Written By: - Date published: 12:01 pm, October 29th, 2013 - 81 comments
Categories: activism, auckland supercity, capitalism, class war, democratic participation, Revolution, workers' rights - Tags: ports of auckland
I wonder who decided to include such a divisive piece of artwork on Queen’s Wharf on Auckland’s waterfront? Sir Bob Harvey seems to be a spokesperson in relation to it, but I would have expected him to have known better. At least if they were including a piece celebrating the suppression of one one of the most significant strikes in NZ’s history, they would have thought to include both sides of the dispute.
An artwork depicting controversial strikes on Auckland’s waterfront 100 years ago has been covered up ahead of its removal this morning to avoid upsetting descendants of harbour workers.
The two-dimensional black silhouette shows a baton-wielding “strike-breaker”, one of the rural Aucklanders employed to disrupt protesting dock workers in 1913.
The work is on Queens Wharf as part ofTamaki Makaurau – The Many Lovers of Auckland, a Waterfront Auckland project that tells the history of the waterfront.
Yesterday, city councillor Mike Lee protested to Waterfront Auckland chairman Sir Bob Harvey after reading the plaque attached to the work. It quotes strike-breaker Jim Ross from a 1913 newspaper saying, “From our homes in the backblocks of Auckland we came to help down the strike and keep the town’s name.”
An accompanying description gave a brief history of the role of strike-breakers and labelled Mr Ross “one of the many lovers of Auckland”.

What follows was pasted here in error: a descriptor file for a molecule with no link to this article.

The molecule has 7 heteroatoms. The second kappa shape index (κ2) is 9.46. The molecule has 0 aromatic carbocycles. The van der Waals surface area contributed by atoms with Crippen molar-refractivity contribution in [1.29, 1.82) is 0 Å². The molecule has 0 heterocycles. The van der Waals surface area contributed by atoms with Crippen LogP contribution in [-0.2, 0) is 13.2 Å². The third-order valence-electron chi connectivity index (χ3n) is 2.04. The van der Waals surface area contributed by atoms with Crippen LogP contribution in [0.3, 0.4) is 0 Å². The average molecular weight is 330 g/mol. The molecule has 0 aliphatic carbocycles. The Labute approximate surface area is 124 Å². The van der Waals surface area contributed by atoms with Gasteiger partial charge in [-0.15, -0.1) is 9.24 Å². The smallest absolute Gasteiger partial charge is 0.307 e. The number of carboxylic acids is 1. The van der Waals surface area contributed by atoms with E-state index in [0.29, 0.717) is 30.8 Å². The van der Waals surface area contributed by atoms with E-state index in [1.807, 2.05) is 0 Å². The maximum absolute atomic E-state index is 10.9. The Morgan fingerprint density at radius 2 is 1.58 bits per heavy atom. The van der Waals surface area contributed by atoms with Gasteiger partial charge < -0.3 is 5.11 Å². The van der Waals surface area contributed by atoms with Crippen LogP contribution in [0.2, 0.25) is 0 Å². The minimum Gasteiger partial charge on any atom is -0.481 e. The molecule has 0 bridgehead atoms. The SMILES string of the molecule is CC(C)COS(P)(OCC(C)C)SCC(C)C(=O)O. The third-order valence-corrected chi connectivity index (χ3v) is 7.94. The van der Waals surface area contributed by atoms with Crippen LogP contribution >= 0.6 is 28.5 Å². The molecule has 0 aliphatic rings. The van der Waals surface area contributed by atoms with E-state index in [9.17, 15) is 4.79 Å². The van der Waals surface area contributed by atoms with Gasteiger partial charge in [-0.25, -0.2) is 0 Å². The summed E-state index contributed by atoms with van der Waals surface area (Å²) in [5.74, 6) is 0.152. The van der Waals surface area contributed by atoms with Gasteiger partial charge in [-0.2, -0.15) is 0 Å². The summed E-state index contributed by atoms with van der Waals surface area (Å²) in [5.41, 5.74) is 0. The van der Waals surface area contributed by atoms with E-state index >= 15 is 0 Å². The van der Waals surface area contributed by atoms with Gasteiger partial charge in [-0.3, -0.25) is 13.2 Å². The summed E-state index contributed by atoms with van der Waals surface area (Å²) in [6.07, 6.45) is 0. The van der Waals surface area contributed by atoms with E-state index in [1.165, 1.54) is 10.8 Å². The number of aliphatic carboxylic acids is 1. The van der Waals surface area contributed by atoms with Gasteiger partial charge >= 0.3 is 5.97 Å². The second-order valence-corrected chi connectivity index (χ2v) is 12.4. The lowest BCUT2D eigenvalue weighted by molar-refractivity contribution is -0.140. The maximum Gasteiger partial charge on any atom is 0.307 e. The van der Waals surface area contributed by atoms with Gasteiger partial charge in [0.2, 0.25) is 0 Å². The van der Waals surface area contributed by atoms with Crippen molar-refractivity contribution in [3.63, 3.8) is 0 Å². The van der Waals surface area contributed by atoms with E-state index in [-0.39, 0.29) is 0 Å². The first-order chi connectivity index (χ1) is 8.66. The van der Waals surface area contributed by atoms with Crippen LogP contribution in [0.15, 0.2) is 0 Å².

Mr Lee said the artwork paid homage to “thugs and bashers on the people’s wharf. We have really lost our way if heritage experts believe vigilante thugs rounded up to attack striking working people are deemed to be heroes.”
Mr Lee’s great-grandfather and grandfather were both dock workers.
Labour Day commemorates past battles won for rights and fairness for NZ workers.
Labour Day commemorates the struggle for an eight-hour working day. New Zealand workers were among the first in the world to claim this right when, in 1840, the carpenter Samuel Parnell won an eight-hour day in Wellington. Labour Day was first celebrated in New Zealand on 28 October 1890, when several thousand trade union members and supporters attended parades in the main centres. Government employees were given the day off to attend the parades and many businesses closed for at least part of the day.
The date, 28 October, marked the first anniversary of the establishment of the Maritime Council, an organisation of transport and mining unions.
It’s a sign of the times when the Auckland authorities, (or is it the unaccountable Ports of Auckland Ltd) show such disrespect for the workers of Auckland and the country.
Time for the many to unite against the few who so easily disregard important struggles for fairness and democratic rights.